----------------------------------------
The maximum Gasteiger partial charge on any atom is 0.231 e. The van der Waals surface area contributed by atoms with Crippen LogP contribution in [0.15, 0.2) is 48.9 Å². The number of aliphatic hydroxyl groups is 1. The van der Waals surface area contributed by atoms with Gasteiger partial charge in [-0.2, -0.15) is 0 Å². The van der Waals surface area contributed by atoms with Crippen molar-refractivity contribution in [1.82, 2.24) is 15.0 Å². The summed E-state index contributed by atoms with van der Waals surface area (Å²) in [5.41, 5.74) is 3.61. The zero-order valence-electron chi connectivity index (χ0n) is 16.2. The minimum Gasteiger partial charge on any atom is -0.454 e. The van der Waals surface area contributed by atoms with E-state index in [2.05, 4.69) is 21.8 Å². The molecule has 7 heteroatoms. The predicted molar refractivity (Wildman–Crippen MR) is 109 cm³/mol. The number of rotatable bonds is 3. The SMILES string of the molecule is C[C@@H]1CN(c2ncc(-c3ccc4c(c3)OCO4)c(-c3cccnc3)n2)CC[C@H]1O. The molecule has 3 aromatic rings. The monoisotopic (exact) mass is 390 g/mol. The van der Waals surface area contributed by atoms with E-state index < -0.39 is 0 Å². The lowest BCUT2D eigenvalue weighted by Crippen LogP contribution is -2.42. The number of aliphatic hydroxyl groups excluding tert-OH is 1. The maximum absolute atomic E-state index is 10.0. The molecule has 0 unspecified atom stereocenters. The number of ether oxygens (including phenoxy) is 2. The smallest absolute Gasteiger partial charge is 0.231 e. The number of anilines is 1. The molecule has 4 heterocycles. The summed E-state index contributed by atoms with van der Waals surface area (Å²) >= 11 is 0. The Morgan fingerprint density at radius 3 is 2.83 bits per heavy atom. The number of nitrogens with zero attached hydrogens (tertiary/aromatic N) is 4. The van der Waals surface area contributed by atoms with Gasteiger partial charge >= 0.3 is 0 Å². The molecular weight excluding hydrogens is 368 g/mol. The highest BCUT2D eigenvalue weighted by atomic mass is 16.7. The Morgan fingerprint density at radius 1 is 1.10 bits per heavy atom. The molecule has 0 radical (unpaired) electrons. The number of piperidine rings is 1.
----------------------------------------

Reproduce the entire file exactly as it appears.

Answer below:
The maximum Gasteiger partial charge on any atom is 0.231 e. The van der Waals surface area contributed by atoms with Crippen LogP contribution in [0.15, 0.2) is 48.9 Å². The number of aliphatic hydroxyl groups is 1. The van der Waals surface area contributed by atoms with Gasteiger partial charge in [-0.2, -0.15) is 0 Å². The van der Waals surface area contributed by atoms with Crippen molar-refractivity contribution in [1.82, 2.24) is 15.0 Å². The summed E-state index contributed by atoms with van der Waals surface area (Å²) in [5.41, 5.74) is 3.61. The zero-order valence-electron chi connectivity index (χ0n) is 16.2. The minimum Gasteiger partial charge on any atom is -0.454 e. The van der Waals surface area contributed by atoms with E-state index in [2.05, 4.69) is 21.8 Å². The molecule has 7 heteroatoms. The predicted molar refractivity (Wildman–Crippen MR) is 109 cm³/mol. The number of rotatable bonds is 3. The SMILES string of the molecule is C[C@@H]1CN(c2ncc(-c3ccc4c(c3)OCO4)c(-c3cccnc3)n2)CC[C@H]1O. The molecule has 3 aromatic rings. The monoisotopic (exact) mass is 390 g/mol. The van der Waals surface area contributed by atoms with E-state index < -0.39 is 0 Å². The lowest BCUT2D eigenvalue weighted by Crippen LogP contribution is -2.42. The number of aliphatic hydroxyl groups excluding tert-OH is 1. The maximum absolute atomic E-state index is 10.0. The molecule has 0 unspecified atom stereocenters. The number of ether oxygens (including phenoxy) is 2. The smallest absolute Gasteiger partial charge is 0.231 e. The number of anilines is 1. The molecule has 4 heterocycles. The summed E-state index contributed by atoms with van der Waals surface area (Å²) >= 11 is 0. The Morgan fingerprint density at radius 3 is 2.83 bits per heavy atom. The number of nitrogens with zero attached hydrogens (tertiary/aromatic N) is 4. The van der Waals surface area contributed by atoms with Gasteiger partial charge >= 0.3 is 0 Å². The molecular weight excluding hydrogens is 368 g/mol. The highest BCUT2D eigenvalue weighted by atomic mass is 16.7. The Morgan fingerprint density at radius 1 is 1.10 bits per heavy atom. The molecule has 0 radical (unpaired) electrons. The number of piperidine rings is 1.